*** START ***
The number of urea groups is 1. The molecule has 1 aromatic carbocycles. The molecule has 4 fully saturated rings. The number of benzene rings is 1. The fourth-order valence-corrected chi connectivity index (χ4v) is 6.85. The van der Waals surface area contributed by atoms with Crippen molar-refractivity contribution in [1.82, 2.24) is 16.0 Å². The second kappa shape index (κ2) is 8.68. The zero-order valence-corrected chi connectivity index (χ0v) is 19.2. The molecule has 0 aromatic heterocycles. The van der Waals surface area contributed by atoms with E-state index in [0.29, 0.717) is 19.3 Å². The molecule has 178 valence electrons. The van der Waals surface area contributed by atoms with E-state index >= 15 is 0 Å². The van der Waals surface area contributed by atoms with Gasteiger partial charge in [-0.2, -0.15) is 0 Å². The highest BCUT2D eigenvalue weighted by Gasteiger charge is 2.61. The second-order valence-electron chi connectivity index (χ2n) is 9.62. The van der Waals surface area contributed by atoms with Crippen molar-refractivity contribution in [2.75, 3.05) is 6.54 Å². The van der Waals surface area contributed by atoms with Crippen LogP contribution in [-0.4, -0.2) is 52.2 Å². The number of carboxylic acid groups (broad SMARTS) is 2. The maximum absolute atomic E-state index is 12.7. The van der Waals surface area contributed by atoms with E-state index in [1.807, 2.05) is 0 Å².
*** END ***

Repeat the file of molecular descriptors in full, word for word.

The number of urea groups is 1. The molecule has 1 aromatic carbocycles. The molecule has 4 fully saturated rings. The number of benzene rings is 1. The fourth-order valence-corrected chi connectivity index (χ4v) is 6.85. The van der Waals surface area contributed by atoms with Crippen molar-refractivity contribution in [1.82, 2.24) is 16.0 Å². The second kappa shape index (κ2) is 8.68. The zero-order valence-corrected chi connectivity index (χ0v) is 19.2. The molecule has 0 aromatic heterocycles. The van der Waals surface area contributed by atoms with E-state index in [0.29, 0.717) is 19.3 Å². The molecule has 178 valence electrons. The van der Waals surface area contributed by atoms with E-state index >= 15 is 0 Å². The van der Waals surface area contributed by atoms with Gasteiger partial charge in [-0.2, -0.15) is 0 Å². The highest BCUT2D eigenvalue weighted by Gasteiger charge is 2.61. The second-order valence-electron chi connectivity index (χ2n) is 9.62. The van der Waals surface area contributed by atoms with Crippen molar-refractivity contribution in [2.75, 3.05) is 6.54 Å². The van der Waals surface area contributed by atoms with Crippen LogP contribution in [-0.4, -0.2) is 52.2 Å². The number of carboxylic acid groups (broad SMARTS) is 2. The maximum absolute atomic E-state index is 12.7. The van der Waals surface area contributed by atoms with E-state index in [1.807, 2.05) is 0 Å².